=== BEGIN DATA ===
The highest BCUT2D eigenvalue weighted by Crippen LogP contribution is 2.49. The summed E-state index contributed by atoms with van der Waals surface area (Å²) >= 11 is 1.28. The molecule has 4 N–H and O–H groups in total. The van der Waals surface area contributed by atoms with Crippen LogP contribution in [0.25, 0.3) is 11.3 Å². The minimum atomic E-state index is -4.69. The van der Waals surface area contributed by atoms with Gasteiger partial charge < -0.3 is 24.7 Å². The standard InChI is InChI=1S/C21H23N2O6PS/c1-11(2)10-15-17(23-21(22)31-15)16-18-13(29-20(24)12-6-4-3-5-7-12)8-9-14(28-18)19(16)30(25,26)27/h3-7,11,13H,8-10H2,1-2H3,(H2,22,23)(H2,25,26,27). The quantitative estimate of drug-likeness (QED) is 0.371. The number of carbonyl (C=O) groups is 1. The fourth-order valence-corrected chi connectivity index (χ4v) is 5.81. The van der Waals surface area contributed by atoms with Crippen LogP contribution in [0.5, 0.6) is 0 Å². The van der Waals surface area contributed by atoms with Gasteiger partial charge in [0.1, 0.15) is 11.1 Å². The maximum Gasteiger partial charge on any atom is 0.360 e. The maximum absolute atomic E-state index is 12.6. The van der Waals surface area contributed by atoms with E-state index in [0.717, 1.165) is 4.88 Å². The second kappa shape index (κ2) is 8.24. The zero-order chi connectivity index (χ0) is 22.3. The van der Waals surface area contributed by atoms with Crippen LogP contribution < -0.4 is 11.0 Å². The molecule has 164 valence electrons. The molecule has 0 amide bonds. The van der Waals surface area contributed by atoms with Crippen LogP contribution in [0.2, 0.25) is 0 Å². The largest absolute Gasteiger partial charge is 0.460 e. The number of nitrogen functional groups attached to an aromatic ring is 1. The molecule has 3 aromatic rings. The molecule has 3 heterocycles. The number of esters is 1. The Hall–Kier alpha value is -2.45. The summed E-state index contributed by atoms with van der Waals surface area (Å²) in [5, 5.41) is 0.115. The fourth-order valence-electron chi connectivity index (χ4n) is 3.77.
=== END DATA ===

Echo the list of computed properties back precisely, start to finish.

The highest BCUT2D eigenvalue weighted by Crippen LogP contribution is 2.49. The summed E-state index contributed by atoms with van der Waals surface area (Å²) >= 11 is 1.28. The molecule has 4 N–H and O–H groups in total. The van der Waals surface area contributed by atoms with Crippen LogP contribution in [0.25, 0.3) is 11.3 Å². The minimum atomic E-state index is -4.69. The van der Waals surface area contributed by atoms with Gasteiger partial charge < -0.3 is 24.7 Å². The standard InChI is InChI=1S/C21H23N2O6PS/c1-11(2)10-15-17(23-21(22)31-15)16-18-13(29-20(24)12-6-4-3-5-7-12)8-9-14(28-18)19(16)30(25,26)27/h3-7,11,13H,8-10H2,1-2H3,(H2,22,23)(H2,25,26,27). The quantitative estimate of drug-likeness (QED) is 0.371. The number of carbonyl (C=O) groups is 1. The fourth-order valence-corrected chi connectivity index (χ4v) is 5.81. The van der Waals surface area contributed by atoms with Crippen LogP contribution in [0.5, 0.6) is 0 Å². The van der Waals surface area contributed by atoms with Gasteiger partial charge in [0.1, 0.15) is 11.1 Å². The maximum Gasteiger partial charge on any atom is 0.360 e. The maximum absolute atomic E-state index is 12.6. The van der Waals surface area contributed by atoms with E-state index in [0.717, 1.165) is 4.88 Å². The second kappa shape index (κ2) is 8.24. The zero-order chi connectivity index (χ0) is 22.3. The van der Waals surface area contributed by atoms with Crippen LogP contribution < -0.4 is 11.0 Å². The molecule has 164 valence electrons. The molecule has 0 amide bonds. The van der Waals surface area contributed by atoms with Crippen LogP contribution in [0.2, 0.25) is 0 Å². The largest absolute Gasteiger partial charge is 0.460 e. The number of nitrogen functional groups attached to an aromatic ring is 1. The molecule has 3 aromatic rings. The molecule has 3 heterocycles. The number of esters is 1. The Hall–Kier alpha value is -2.45. The summed E-state index contributed by atoms with van der Waals surface area (Å²) in [5, 5.41) is 0.115. The fourth-order valence-electron chi connectivity index (χ4n) is 3.77.